4. Even if Joe does not win, he still gets to compete when he dopes.
5. If Joe does not win he is less likely to be scrutinized for doping.
6. Because Joe is doping, the capable athletes face greater competition.
7. Some of these athletes may feel threatened enough to fool around with doping.
8. These are the guys who get caught. (This also might be a paper. How many of the athletes caught doping, really are the best at what they do - like Barry Bonds -and they only dope because of the artificial pressure they face from mediocre dopers.)
9. There are obvious game theory implications to these questions.

Tuesday, July 31, 2007

IHS Seminars are good for something, another song

I went to an IHS seminar earlier this summer, where Tom Bell wrote a nifty little ditty, and I played along on guitar.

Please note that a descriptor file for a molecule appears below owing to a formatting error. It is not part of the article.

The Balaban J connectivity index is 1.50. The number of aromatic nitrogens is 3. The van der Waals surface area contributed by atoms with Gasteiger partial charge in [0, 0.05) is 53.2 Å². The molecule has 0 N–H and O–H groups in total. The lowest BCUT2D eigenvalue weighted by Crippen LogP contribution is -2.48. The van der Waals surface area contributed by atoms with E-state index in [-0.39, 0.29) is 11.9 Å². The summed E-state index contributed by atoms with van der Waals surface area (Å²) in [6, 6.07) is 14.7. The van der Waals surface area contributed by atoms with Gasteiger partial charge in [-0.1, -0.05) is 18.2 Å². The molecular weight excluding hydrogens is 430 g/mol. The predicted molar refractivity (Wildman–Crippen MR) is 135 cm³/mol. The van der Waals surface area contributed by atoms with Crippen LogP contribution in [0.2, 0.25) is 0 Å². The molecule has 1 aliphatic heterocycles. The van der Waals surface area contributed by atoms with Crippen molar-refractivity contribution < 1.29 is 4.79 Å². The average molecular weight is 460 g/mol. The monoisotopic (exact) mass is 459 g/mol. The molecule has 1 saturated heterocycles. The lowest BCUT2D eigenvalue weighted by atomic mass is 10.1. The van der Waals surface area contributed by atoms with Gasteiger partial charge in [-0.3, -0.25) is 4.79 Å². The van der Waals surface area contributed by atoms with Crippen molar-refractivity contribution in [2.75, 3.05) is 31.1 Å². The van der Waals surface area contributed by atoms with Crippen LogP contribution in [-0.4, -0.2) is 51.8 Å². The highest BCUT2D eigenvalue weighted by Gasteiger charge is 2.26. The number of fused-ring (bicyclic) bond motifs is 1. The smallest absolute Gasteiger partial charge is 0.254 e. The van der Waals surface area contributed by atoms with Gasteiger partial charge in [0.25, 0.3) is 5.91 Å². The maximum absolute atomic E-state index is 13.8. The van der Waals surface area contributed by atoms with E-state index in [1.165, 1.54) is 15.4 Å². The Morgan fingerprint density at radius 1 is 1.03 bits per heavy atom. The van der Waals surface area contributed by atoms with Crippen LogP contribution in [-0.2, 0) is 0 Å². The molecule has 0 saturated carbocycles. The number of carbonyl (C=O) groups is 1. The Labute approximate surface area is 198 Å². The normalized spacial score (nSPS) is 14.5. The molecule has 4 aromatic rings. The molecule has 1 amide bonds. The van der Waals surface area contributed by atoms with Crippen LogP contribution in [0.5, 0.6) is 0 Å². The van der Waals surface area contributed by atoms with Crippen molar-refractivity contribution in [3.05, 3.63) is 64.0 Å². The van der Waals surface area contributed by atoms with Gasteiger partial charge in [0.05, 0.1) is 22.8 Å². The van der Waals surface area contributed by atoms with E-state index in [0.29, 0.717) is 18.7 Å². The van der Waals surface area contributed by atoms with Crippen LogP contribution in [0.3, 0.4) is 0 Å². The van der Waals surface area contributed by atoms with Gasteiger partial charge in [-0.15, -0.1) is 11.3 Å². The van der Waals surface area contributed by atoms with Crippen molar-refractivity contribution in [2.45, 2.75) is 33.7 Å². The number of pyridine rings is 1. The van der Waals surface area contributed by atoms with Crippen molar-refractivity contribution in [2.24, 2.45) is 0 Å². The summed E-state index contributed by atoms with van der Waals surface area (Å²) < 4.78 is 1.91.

But Sasha Volok has outdone us a bit:

(To the tune of Surfing USA)

We're doing battle with statists
Across the USA,
'Cause everybody's reading Hayek,
The man from Austri-ay --
In spontaneous order
We let the market play,
With the writer Fred Hayek,

We use the signals of prices
And then we'll be O.K.,
'Cause no one knows what's efficient
Unless they have to pay;
If we replace that with planning
Like once in Russ-i-ay, [pronounced "Rush-Eye-Ay"]
We'll take the road to serfdom --
Serfdom USA.

[Backup singers should at this point start singing, "Serfdom, serfdom USA, Friedrich H-A-Y-E-K."]

We still have government bureaus,
Just like the FDA, [replace with three-letter agency of your choice ending in A]
But the welfare state mindset
Will soon become passe.
Ayn Rand said he was evil,
Which makes him A-O.K. --
Friedrich August von Hayek, H-A-Y-E-K.

Quick, someone get this over to Bruce Caldwell ASAP!

(Hat tip to Mungowitz)

Sam's Show

Are you going to be in West Virginia this weekend? If so, go see Sam's Show in Morgantown. Here's a preview.

A response to a christian zionist

  1. Dr. Hocking,
    I have been receiving your newsletter for some time, and was happy to get your latest in the mail today.